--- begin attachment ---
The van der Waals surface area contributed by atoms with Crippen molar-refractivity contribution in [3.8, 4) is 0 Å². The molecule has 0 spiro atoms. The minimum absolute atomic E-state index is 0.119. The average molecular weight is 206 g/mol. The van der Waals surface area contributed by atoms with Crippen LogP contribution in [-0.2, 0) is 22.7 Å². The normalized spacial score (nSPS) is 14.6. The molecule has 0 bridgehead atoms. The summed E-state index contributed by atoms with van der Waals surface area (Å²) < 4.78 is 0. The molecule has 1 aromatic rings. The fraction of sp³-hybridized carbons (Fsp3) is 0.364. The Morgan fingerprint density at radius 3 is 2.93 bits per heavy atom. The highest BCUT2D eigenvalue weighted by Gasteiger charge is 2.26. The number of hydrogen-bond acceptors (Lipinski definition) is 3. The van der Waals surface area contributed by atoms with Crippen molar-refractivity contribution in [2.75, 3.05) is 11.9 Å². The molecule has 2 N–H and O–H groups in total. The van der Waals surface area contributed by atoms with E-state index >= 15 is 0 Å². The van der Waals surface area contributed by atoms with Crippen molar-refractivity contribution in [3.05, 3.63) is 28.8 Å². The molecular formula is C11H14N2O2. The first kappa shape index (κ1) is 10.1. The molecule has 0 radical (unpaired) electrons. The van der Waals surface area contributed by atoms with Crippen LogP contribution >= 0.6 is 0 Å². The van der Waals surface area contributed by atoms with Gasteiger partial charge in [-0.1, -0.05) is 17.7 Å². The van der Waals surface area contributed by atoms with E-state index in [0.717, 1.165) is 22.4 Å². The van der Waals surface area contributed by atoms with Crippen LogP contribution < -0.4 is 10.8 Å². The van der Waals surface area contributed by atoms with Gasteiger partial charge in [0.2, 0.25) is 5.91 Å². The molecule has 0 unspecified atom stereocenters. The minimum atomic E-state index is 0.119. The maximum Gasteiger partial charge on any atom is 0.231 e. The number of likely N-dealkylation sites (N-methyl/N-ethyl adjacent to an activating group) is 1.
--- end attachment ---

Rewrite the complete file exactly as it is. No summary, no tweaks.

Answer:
The van der Waals surface area contributed by atoms with Crippen molar-refractivity contribution in [3.8, 4) is 0 Å². The molecule has 0 spiro atoms. The minimum absolute atomic E-state index is 0.119. The average molecular weight is 206 g/mol. The van der Waals surface area contributed by atoms with Crippen LogP contribution in [-0.2, 0) is 22.7 Å². The normalized spacial score (nSPS) is 14.6. The molecule has 0 bridgehead atoms. The summed E-state index contributed by atoms with van der Waals surface area (Å²) < 4.78 is 0. The molecule has 1 aromatic rings. The fraction of sp³-hybridized carbons (Fsp3) is 0.364. The Morgan fingerprint density at radius 3 is 2.93 bits per heavy atom. The highest BCUT2D eigenvalue weighted by Gasteiger charge is 2.26. The number of hydrogen-bond acceptors (Lipinski definition) is 3. The van der Waals surface area contributed by atoms with Crippen molar-refractivity contribution in [2.75, 3.05) is 11.9 Å². The molecule has 2 N–H and O–H groups in total. The van der Waals surface area contributed by atoms with E-state index >= 15 is 0 Å². The van der Waals surface area contributed by atoms with Crippen molar-refractivity contribution in [3.05, 3.63) is 28.8 Å². The molecular formula is C11H14N2O2. The first kappa shape index (κ1) is 10.1. The molecule has 0 radical (unpaired) electrons. The van der Waals surface area contributed by atoms with Crippen LogP contribution >= 0.6 is 0 Å². The van der Waals surface area contributed by atoms with Gasteiger partial charge in [-0.1, -0.05) is 17.7 Å². The van der Waals surface area contributed by atoms with E-state index in [0.717, 1.165) is 22.4 Å². The van der Waals surface area contributed by atoms with Crippen LogP contribution < -0.4 is 10.8 Å². The van der Waals surface area contributed by atoms with Gasteiger partial charge in [0.2, 0.25) is 5.91 Å². The molecule has 0 unspecified atom stereocenters. The minimum atomic E-state index is 0.119. The maximum Gasteiger partial charge on any atom is 0.231 e. The number of likely N-dealkylation sites (N-methyl/N-ethyl adjacent to an activating group) is 1.